“Additionally, Cruise lines coordinate closely with national and international security and law enforcement authorities around the globe to help ensure passenger security. Providing for the safety and security of passengers and crew is the industry’s top priority.”
Princess Cruises , the operator of the Sea Princess, also says its security staff is highly trained and “closely cooperates with government agencies, customs, immigration and police services worldwide”.
It added in a statement: “As a matter of course, however, all passengers, crew and their luggage are screened for dangerous and illegal items using a variety of methods including X-ray, magnetometer, K-9, and trained security personnel. Because this [the Sea Princess seizure] is a matter currently before the Australian courts we cannot comment further.”
Screening without disrupting
Screening is obviously one of the most effective frontline methods of detecting contraband. However, Cruise passengers, much like those at airports, do not want to be unduly delayed or inconvenienced by check after check.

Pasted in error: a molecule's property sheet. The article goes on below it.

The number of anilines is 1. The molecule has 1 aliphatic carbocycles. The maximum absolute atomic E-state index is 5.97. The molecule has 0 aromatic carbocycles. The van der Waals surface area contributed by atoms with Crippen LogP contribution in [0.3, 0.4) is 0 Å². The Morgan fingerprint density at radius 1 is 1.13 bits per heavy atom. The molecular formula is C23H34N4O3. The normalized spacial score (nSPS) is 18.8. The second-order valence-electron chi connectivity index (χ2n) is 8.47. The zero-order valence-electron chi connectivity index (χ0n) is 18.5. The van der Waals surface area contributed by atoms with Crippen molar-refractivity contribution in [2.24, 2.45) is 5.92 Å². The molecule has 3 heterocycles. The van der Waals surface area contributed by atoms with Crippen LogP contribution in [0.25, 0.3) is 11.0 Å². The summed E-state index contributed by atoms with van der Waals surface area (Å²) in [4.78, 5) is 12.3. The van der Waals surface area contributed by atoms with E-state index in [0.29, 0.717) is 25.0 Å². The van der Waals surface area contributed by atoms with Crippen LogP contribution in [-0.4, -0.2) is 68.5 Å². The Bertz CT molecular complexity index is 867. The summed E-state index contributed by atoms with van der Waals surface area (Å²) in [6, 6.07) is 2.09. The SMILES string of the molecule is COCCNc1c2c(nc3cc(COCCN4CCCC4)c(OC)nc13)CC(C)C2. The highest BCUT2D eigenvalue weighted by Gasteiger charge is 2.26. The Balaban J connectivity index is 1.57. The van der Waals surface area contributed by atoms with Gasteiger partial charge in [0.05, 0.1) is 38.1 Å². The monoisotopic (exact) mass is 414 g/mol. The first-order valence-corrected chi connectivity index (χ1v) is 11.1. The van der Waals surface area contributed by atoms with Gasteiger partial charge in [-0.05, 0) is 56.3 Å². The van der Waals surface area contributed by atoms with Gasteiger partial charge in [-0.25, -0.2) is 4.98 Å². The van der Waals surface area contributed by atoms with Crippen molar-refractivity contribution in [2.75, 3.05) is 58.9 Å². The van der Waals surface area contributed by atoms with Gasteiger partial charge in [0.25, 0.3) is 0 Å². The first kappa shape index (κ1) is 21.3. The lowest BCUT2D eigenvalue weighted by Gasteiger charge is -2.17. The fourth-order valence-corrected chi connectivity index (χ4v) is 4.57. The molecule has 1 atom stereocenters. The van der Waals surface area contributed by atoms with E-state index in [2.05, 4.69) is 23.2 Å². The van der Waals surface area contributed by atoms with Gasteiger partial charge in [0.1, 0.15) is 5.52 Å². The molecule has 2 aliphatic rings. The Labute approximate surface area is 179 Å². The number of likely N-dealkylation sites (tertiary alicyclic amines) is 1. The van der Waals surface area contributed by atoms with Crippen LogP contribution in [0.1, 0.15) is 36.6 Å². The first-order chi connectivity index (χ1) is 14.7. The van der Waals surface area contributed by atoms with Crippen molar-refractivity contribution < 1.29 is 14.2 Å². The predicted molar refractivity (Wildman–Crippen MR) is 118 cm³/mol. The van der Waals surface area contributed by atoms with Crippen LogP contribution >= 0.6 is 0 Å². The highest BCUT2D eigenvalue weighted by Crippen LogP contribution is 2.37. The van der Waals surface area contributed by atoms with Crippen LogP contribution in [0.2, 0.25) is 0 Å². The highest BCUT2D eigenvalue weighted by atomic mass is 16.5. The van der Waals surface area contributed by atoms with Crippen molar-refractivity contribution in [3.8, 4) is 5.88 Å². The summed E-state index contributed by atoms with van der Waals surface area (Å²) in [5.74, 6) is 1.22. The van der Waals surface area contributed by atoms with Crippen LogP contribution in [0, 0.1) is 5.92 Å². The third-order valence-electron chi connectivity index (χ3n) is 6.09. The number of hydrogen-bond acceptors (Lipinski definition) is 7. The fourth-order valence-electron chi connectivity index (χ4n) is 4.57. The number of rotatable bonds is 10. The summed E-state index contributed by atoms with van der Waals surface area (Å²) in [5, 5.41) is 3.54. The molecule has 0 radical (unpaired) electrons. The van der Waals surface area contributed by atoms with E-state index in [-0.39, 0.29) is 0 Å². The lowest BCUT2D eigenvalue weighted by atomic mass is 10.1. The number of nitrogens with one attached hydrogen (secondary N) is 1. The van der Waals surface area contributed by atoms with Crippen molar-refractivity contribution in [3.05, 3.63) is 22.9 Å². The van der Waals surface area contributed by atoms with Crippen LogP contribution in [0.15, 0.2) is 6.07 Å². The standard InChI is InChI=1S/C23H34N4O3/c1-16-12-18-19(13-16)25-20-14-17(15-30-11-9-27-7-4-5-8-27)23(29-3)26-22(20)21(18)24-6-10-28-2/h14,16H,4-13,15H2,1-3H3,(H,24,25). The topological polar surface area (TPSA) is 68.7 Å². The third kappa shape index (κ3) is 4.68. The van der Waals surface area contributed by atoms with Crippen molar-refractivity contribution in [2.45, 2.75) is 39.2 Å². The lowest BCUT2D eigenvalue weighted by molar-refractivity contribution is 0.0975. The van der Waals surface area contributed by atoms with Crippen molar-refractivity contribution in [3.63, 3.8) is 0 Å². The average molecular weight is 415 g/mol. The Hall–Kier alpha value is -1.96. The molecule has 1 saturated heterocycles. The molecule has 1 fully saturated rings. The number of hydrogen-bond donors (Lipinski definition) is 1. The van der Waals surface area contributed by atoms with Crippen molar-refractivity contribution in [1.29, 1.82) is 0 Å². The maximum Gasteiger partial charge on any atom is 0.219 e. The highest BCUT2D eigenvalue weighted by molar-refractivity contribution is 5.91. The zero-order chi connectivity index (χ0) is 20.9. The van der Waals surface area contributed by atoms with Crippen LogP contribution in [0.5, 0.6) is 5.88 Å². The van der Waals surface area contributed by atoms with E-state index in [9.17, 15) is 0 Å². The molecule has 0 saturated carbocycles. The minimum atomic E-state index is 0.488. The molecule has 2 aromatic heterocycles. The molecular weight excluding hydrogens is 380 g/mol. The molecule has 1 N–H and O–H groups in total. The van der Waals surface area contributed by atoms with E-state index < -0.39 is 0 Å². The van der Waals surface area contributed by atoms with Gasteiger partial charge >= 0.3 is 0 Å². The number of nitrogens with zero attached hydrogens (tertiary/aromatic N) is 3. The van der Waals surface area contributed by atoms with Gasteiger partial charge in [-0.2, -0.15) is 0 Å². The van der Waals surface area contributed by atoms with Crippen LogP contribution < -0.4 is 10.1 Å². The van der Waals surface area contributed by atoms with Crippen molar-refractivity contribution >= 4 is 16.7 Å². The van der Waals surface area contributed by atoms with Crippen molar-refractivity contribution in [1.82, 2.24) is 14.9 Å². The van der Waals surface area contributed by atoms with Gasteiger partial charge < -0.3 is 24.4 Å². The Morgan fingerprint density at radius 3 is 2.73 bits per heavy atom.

Gerry Northwood is the chief operating officer of Maritime Asset Security and Training (MAST), and has worked in all areas of maritime security, including as commander of the UK Counter-Piracy Task Group. He believes that “the sheer number of passengers” presents challenges that require “very thorough, systematic processes”.
"Of course, it's not just the passengers, but also crew members,” he says. “And the number of opportunities that people have, including when the vessel is at anchor. I think it's a question of where the threat might come from. The threat is a combination of opportunity and intent.”
Limiting these opportunities requires the aforementioned collaboration and physical security, as well as telling passengers that banned items will be removed if found on a person or in luggage.
The International Maritime Organization (IMO) also has a substantial document of guidelines to prevent smuggling, but increasingly more operators are using more advanced methods than the customary body scanner.
Software development company Digital Barriers operates worldwide, providing real-time video feeds on vessels and what they claim is the next step in mass screening at terminals. Its ThruVis technology is “not a body scanner”, says Jonathan James, the company’s sales manager, but rather “a camera that is completely passive”. James adds: “By that I mean, nothing is coming out of it, it simply receives low energy waves, which are naturally produced by all objects and people.